Mendelssohn creates a witty tale outside the pages of myth in his depiction of the legendary Excalibur, King Arthur of Camelot’s famous sword. Set in Europe in the time of the Plantagenet family rein, a crafty thief is forced to use his guile and intellect to find Excalibur and deliver it to an unsavory contender for the British throne but when he finally pulls the famous sword from its resting place, he finds the sword has its own ideas about who should wield it. With Excalibur in hand and on the run, our reluctant hero finds himself battling more than corrupt knights as he desperately tries to save the girl, find a worthy sword bearer, and get back to his simple life.
This is a crafty story with loads of well-written humor you’ll find in the plot, dialogue, and the characters themselves. Mendelssohn has taken elements of a beloved fantasy story from our own history and added his own chapter to the tale, imbuing it with incredible color and comedic context. He may not be on the same level with Terry Pratchett, but fans of the great author will certainly enjoy and appreciate Ted Mendelssohn’s debut novel, The Wrong Sword; a witty 4.4 star fantasy novel I’d put on my top shelf.
Henry is a thief, con artist, and a self-preservationist. When he gets on the wrong side of Prince Geoffrey Plantagenet due to his part of creating and selling “authentic” historical swords, he is forced to go on a quest for the real Excalibur. He must succeed in retrieving the sword or die like all those who went before him. Never mind the fact that Geoffrey’s men will kill him after he gets the sword. Henry is crafty and resourceful, but he is no one’s idea of a knight, let alone worthy to pull Excalibur from her resting place. Yet he does so in his wily fashion and is surprised when the sword talks to him. Starting a new chapter in his life, will Henry become more than anyone thought him capable?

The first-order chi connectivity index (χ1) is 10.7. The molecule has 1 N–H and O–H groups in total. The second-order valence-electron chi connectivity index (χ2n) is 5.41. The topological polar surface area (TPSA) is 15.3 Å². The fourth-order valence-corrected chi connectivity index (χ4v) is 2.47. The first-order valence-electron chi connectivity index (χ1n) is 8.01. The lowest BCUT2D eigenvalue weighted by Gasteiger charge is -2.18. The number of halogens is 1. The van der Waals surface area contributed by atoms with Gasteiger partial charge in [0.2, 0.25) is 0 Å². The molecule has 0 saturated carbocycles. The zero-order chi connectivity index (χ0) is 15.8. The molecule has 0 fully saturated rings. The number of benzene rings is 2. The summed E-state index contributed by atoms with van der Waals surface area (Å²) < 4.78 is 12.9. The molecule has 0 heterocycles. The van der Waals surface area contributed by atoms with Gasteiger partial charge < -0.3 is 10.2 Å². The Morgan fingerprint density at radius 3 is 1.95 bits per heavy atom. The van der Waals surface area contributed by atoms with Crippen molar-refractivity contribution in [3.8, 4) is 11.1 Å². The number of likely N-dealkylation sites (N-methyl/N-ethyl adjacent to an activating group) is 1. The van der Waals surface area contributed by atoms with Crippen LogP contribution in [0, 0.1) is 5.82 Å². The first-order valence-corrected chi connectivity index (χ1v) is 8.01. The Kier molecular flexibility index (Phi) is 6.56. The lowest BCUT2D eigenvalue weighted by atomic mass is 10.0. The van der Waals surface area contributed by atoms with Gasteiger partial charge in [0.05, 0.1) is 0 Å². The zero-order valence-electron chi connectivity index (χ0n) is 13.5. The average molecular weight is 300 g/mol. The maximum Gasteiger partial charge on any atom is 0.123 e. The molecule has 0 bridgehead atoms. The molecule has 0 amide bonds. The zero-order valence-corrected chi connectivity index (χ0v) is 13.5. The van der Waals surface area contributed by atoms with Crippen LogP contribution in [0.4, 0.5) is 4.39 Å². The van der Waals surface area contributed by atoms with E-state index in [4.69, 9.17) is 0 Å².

The Wrong Sword is a funny, yet serious, look into the world of 12th century Paris. Henry is charming in a sleazy way and Excalibur is a sword with a stick up her butt (if she had one!). The dialogue and relationship between Henry and Excalibur is laugh out loud funny. This is a story with an intense message which is told through action packed scenes and well-developed characters. The Wrong Sword is a story which will capture your imagination with colorful descriptions and sword-fighting adventure. Even though it is billed as a YA novel, this is truly a story for all ages to enjoy!